You can’t select or change the bullet/labels for the outline. In fact, bullets only appear for topics with sub-topics. Otherwise the indication that the text is part of a separate topic needs to be inferred from the slightly larger space above it. I’ve found that when topics run on for several lines, and you have a few of these together, it isn’t instantly clear where one topic ends and the other begins. This is a small price to pay for the editor which is refreshingly clear of bullets and symbols. If you’re creating a formal outline, however, you may have to export to another app to provide the numbering/labeling style you prefer. (If labeling of an outline is important to you, you might want to try Scribe.)

If you read my previous snake-bitten review of Outlinely, you will know that I had a major problem running the application. I sent the developer an e-mail and received a response with a fix (the problem was a corrupt extension database or some such thing), that solved the problem. It also allowed me to open the help file (which is simply an Outlinely outline), and that allowed me to answer a couple of other riddles that I had (like how to create a new topic under another topic with a note attached). Needless to say, I was impressed by the responsiveness of the developer.

This is the Outlinely document shown in the above screen shots, exported as markdwon then opened in Ulysses III.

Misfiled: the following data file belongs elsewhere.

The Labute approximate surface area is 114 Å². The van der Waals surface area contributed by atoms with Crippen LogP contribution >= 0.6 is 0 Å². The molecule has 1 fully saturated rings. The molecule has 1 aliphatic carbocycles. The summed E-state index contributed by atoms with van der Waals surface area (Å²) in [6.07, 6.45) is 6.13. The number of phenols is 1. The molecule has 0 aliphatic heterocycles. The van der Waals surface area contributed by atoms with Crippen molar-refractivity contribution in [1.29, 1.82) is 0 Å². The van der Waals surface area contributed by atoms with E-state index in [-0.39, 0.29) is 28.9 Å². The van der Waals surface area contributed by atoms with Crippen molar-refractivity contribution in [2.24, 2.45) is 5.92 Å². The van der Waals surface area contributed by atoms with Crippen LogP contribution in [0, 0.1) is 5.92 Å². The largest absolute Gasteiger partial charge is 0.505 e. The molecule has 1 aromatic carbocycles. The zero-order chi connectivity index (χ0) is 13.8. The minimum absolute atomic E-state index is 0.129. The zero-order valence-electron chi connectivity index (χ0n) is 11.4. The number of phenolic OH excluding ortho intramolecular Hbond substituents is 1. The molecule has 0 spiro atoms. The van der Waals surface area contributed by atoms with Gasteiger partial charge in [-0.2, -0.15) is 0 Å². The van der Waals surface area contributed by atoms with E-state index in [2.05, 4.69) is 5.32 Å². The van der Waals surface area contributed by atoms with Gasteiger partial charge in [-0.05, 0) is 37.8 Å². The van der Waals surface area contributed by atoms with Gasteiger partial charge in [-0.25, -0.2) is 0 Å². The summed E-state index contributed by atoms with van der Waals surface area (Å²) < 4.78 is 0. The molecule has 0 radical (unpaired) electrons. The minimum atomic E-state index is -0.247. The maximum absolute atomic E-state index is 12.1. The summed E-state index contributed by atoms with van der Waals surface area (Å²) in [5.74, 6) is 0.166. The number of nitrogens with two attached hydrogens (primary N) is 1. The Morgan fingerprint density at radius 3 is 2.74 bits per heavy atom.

This is the Outlinely document shown in the above screen shots, exported as markdwon then opened in Ulysses III.

Some people never need the bells and whistles of a full-featured application like OmniOutliner, and others, like me, often want a quick, hassle-free app for creating outlines for project planning, brain storming, and outlining an article or process. Already Outlinely has stepped up as the best option for that role. I wish there were a version for Windows and the iPad.



  1. It’s interesting that Outlinely uses the ellipsis (“…”) to indicate hidden text, rather than disclosure triangles. The only other outliner that I’ve ever seen do this is org-mode. I wonder if the author is a fan of org-mode and might bring some of its features to a graphical environment. That said, I think I prefer disclosure triangles… it’s easier to tell when something is collapsed.

    1. I agree that it takes some getting used to the ellipsis in Outlinely. In fact, I frequently click on the (…) in a futile attempt to open the sub-topics (clicking the bullet opens the sub-topics). Still, having no disclosure triangles does make the editor feel cleaner, more like a word processor.

      Thanks for the comment!

  2. I am runing Outlinely in my Macbook, but need something as simple and fast and good as it but for Windows. Are you aware of any Windows application that compares to Outlinely ?

    1. Sadly, I am unaware of any outliner for Windows that matches the elegance and simplicity of Outlinely for Mac. However, I would suggest you take a look at Noteliner, if you haven’t. It is an effective outliner (once you get the hang of how it works), and has some nice bells and whistles. Not to mention, it is free.